Total Miles: 383.9
The wind had abated and we were back on the trail under clear, cold skies after a fantastic evening with some fantastic hosts. Back up on the PCT, we quickly realized what kind of night it had been when we saw hoarfrost still clinging between the needles of the piñon pine from the frozen wind.
The upshot of the weather was that the climb up and over Mt. Baden Powell was under perfect conditions—50 degrees and barely a hint of breeze remaining from the overnight tempest.
Even at the summit, conditions were calm but completing devoid of the sweeping views we had hoped for from the broad perch at 9200 feet. What did we see? Well, a lot of cloud cover to the south, peek-a-boo views of the desert to the north, and a drone that someone decided to launch and hover around the summit for a good 15 minutes. It was truly a first. To everyone's mutual annoyance, it sounded like an apiary abuzz with activity. Ah, the sweet sound of wilderness.... No surprise on a trail accessible to legions of day hikers on a Saturday afternoon.
Just down from the summit stood the Wally Waldron tree, a limber pine believed to be 1500 years old.
No less impressive was this cedar that XC (and several other people) could have stood in and had a conversation.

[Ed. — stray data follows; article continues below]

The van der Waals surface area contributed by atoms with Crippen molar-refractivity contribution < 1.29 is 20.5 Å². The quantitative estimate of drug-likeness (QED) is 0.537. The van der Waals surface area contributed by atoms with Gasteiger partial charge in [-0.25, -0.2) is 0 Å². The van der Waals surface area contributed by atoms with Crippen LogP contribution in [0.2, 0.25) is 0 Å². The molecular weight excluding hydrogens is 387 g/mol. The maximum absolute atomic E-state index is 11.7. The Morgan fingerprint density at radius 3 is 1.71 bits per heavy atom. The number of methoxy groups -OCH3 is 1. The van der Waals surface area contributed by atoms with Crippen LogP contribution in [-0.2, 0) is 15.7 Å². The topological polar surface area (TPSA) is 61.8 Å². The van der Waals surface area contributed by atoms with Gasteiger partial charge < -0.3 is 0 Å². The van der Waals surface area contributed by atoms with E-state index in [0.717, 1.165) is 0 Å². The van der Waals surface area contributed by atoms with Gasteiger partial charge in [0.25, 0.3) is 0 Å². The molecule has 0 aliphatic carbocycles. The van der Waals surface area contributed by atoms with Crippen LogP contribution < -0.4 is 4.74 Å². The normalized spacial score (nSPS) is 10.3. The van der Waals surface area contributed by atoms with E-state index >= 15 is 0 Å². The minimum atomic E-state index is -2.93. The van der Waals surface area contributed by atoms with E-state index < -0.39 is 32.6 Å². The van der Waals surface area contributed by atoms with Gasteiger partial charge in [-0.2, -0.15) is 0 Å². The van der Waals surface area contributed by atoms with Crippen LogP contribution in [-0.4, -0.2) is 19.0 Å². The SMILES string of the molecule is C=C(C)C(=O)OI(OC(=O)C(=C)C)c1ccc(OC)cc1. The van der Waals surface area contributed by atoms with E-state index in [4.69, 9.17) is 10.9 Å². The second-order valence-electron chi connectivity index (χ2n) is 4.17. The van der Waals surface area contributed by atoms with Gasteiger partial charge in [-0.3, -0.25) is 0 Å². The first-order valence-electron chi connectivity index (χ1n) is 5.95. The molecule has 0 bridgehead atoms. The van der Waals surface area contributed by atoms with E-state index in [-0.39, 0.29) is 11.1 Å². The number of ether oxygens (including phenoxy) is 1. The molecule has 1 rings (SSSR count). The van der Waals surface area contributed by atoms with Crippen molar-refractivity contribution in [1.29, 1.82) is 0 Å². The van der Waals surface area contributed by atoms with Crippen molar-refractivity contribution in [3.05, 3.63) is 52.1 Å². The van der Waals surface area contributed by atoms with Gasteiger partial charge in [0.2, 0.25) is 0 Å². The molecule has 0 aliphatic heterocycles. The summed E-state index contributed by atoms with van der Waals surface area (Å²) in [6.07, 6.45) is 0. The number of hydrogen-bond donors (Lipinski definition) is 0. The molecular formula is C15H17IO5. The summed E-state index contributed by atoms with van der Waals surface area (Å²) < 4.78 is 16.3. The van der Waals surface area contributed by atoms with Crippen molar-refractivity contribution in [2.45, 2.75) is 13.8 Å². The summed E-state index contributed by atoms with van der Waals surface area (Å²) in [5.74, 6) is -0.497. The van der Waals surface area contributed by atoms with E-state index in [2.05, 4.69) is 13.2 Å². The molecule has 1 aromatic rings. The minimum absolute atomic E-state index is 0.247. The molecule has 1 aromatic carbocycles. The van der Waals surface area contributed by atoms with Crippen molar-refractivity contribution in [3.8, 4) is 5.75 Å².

Although the winds have come and gone, the cold front has left behind much cooler temperatures. At 7500 feet, it'll likely be down in the teens or twenties overnight tonight, and so I write this from inside my sleeping bag wearing every single layer I have with me. The impending cold of the night was made slightly worse when, to my surprise, I realized that the fuel bottle for my stove had gone missing. I can only assume it slipped out of my pack's outer mesh pocket when transferring packs into and out of cars while we were in town yesterday. So, instead of warm soup, I ate a cold brick of Ramen noodles with a seasoning packet sprinkled on top. Appetizing, no?
Not all is lost, though. Since it's a weekend and we're in for the night at a well-established campground, there are close to 50 tents huddled together here on this sheltered slope and we were invited to enjoy a nearby campfire—a trail rarity—as well as some leftover hotdogs, hamburgers, and marshmallows. If that's not trail magic, I truly do not know what is.
The true highlight of the day though was reuniting with Beardoh and Sweet Pea, two wonderfully kind, fun, and amiable thru-hikers who we've seen sporadically and were hoping to catch up to. Really looking forward to spending more time with them over the next few days on the trail.